Native American tribe ditches traditional transportation with multimillion-dollar EV initiative: 'It's really building a foundation of access and awareness and education'

A Native-led initiative is bringing electric vehicles to tribal nations across multiple states.

In January, MPR News reported that, as part of a $13.4 million project, 11 EVs would be delivered to six tribal fleets in an effort to promote a clean-energy economy after the Line 3 pipeline expansion in Minnesota received pushback from Indigenous communities.

"I thought there's got to be an easier way. And I said to myself, 'Hey, electric vehicles are going to become something someday. These electric vehicles are going to become a part of the transition,'" said Robert Blake, the director of Native Sun Community Power Development — a Native-led nonprofit focused on encouraging the adoption of renewables and climate education.

"Then I thought to myself, 'What if Native people could lead the charge against the fossil-fuel companies with an alternative of electric vehicles?'" he added.


The EVs, which were purchased for fleets across the Red Lake Nation and Standing Rock Sioux Tribe through a federal cost-sharing program, will be used by the Standing Rock Renewable Energy Power Authority, Red Lake Fisheries, Red Lake Agriculture Department, Grand River and Prairie Knights casinos, and Native Sun Community Power Development.

According to Utility Dive, the $13.4 million project will also fund five more EVs, an electric shuttle, two electric school buses, and 122 charging stations.

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In the future, Blake hopes to expand the program, dubbed Electric Nation, to other tribal nations and add a Route 66-like EV charging network across tribal lands, telling MPR News that the initiative is a way to push back against "the fossil fuel infrastructure."

The Line 3 pipeline, which was ultimately upgraded and began operating back in 2021 despite protests and legal battles that attempted to shut the project down, has leaked toxic liquids into the surrounding environment hundreds of times over the last 20 years, as detailed by CBS News.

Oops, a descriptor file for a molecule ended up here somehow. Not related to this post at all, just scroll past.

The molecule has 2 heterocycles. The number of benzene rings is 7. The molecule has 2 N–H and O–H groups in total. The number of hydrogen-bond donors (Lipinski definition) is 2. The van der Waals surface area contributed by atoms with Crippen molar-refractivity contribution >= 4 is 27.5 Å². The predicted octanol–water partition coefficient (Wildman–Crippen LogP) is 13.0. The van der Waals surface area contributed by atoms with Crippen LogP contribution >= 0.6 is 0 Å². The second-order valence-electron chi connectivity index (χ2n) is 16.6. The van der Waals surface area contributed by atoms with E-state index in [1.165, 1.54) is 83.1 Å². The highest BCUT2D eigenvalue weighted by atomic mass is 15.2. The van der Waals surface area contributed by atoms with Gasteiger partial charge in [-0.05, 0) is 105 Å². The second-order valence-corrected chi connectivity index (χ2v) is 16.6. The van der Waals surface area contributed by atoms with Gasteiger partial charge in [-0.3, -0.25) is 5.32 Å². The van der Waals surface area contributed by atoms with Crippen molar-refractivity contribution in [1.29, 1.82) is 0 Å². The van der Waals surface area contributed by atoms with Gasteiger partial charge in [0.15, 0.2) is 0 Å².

Indigenous groups have criticized the pipeline for violating agreed-upon treaties that protect their rights to hunt, fish, and harvest wild rice.

The Line 3 expansion project followed the Dakota Access Pipeline, which began pumping oil in 2017. The pipeline's website says it is safely operating, but as detailed by Native Knowledge 360, the Standing Rock Sioux passed a resolution in 2015 saying the treaty-violating project would threaten their tribe's survival and "destroy valuable cultural resources."

Joe McNeil, who is with Sage Development Authority and who partnered with Blake to establish Electric Nation, believes that delivering EVs to tribal nations will put them ahead of the curve in transitioning to EVs, which don't emit pollution from tailpipes when driven.

"It's really building a foundation of access and awareness and education. So that it's not a foreign technology. I don't think that economics should dictate a person's access to technology," McNeil told MPR News.

Electric Nation, which intends to install 59 DC fast-charging units on reservations, will outfit all 11 EVs being delivered with data-tracking software to monitor whether they are meeting the needs of the tribes.

"I firmly believe that healing is in the environment. And once we start being right with the environment, I think we're going to start being right with ourselves and with each other," Blake told MPR News.

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